Star Wars Throwback Thursday: Revenge of the Sithby Todd King, contributing writer
Before the Throwback
Last week, Disney Parks Blog announced the opening dates for Rise of the Resistance, the newest ride going in to the new Star Wars: Galaxy's Edge in both California and Florida Disney parks. First to open is the version in Disney's Hollywood Studios in Florida, on Thursday, December 5 (on Walt Disney's birthday). It then opens in Disneyland in California on Friday, January 17.
Disney provides this newest description of the attraction's story:
"Guests will be recruited to join Rey and General Organa at a secret base. Along the way, they will be captured by a First Order Star Destroyer. With the help of some heroes of the Resistance, they break out and must escape the Star Destroyer, protect the secret base, and stay one step ahead of Kylo Ren."
I'm excited that Rey, Leia, and Kylo Ren are all part of the experience and that it will "blur the lines between fantasy and reality," which is, I believe, the highest principle in Disney Imagineering. This ride has a lot more mystery around it than did Smuggler's Run, which is wonderful in its simplicity (fly the Falcon), so I'm very curious to learn more. Keep in mind that in the midst of these openings is the release of The Rise of Skywalker to theaters, so Star Wars will certainly be at a fever (dream) pitch level at that time—and this could also greatly influence the attendance numbers in Galaxy's Edge.
We're only in July here, folks. Strap in before the jump to lightspeed!
In other news, July 23, 2019 will see the release of the novel Thrawn: Treason, a sequel to Thrawn: Alliances, by Timothy Zahn. Thrawn must deal with the battles for power in the Empire as its dictator, Palpatine, shifts priorities to their super weapon, the Death Star. This puts Thrawn in the middle of hard decisions about his loyalty. Fans of this sinister character, and of Zahn's books, are sure to enjoy this story that complicates the famous Grand Admiral.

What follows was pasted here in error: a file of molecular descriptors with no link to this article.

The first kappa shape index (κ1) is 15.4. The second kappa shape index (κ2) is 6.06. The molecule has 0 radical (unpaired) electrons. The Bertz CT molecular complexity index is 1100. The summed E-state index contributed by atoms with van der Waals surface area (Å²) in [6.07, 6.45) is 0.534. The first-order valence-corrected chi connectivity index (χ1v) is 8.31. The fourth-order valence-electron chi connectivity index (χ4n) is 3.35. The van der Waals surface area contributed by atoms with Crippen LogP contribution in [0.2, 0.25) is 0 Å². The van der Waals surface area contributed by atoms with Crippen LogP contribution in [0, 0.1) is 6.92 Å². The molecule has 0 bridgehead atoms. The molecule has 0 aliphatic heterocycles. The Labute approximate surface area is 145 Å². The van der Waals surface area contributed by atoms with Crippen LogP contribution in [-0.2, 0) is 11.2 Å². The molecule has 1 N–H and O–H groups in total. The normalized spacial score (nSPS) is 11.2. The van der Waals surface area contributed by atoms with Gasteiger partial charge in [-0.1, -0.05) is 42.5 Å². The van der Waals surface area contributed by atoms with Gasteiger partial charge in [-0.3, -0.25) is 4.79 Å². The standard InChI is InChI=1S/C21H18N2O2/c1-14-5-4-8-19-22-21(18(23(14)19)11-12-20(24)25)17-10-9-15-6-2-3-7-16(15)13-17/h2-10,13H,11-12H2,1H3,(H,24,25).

Taking the Tragedy with the Comedy
Star Wars is fun. George Lucas never left out humor even in the most serious of times. Episode III: Revenge of the Sith was not only the first Star Wars film rated PG-13, it is considered the darkest of the entire saga. The cold tone is not surprising because this was the chapter responsible for the fall of Anakin Skywalker, the seizing of power by the Emperor, and the destruction of the Jedi. It was never going to be a complete space romp. However, the movie is not devoid of fun, and much of the humor that does unfold is pretty hilarious. But how do you add some light into such a dark journey?
Lucas kept the characters true to themselves but presented them here as more mature than in the previous adventure. Some time has passed, and we see our people older and wiser. That idea makes them more familiar to each other and therefore appear emotionally closer. With that established, they are free to cut up and have fun with each other. This is evidenced in the friendship between Obi-Wan Kenobi and Anakin Skywalker—at least this is how they interact with each other at the beginning.
Most of the comedy takes place in the first third of the movie to start things off on a high note, instead of the other way around. By the end of this movie, the feeling is much more somber than in any previous episodes. This makes the tragedies at the end all the more impactful; we see what could have been had everything worked out for the better. It makes us truly feel like we have lost something that was special and good. It makes for an effective story of loss and of the difficulty of finding evil. With that said, I'm not here to dwell on the downward spiral of the Old Republic; I'm here to find the humor even in the cheerless of places and please enjoy these frames from Revenge of the Sith that are worthy of remembering for their true levity.
Space Battles Don't Have to be Stressful
The movie throws us straight into the Clone Wars where a major battle explodes in the space above the city-planet of Coruscant. It's utter chaos but the camera pans in to follow our intrepid duo of Anakin and Obi-Wan as they get into their mission. Amid the confusion of the battle we can focus on our familiar characters and their troubles through missiles, lasers, droids, and doors.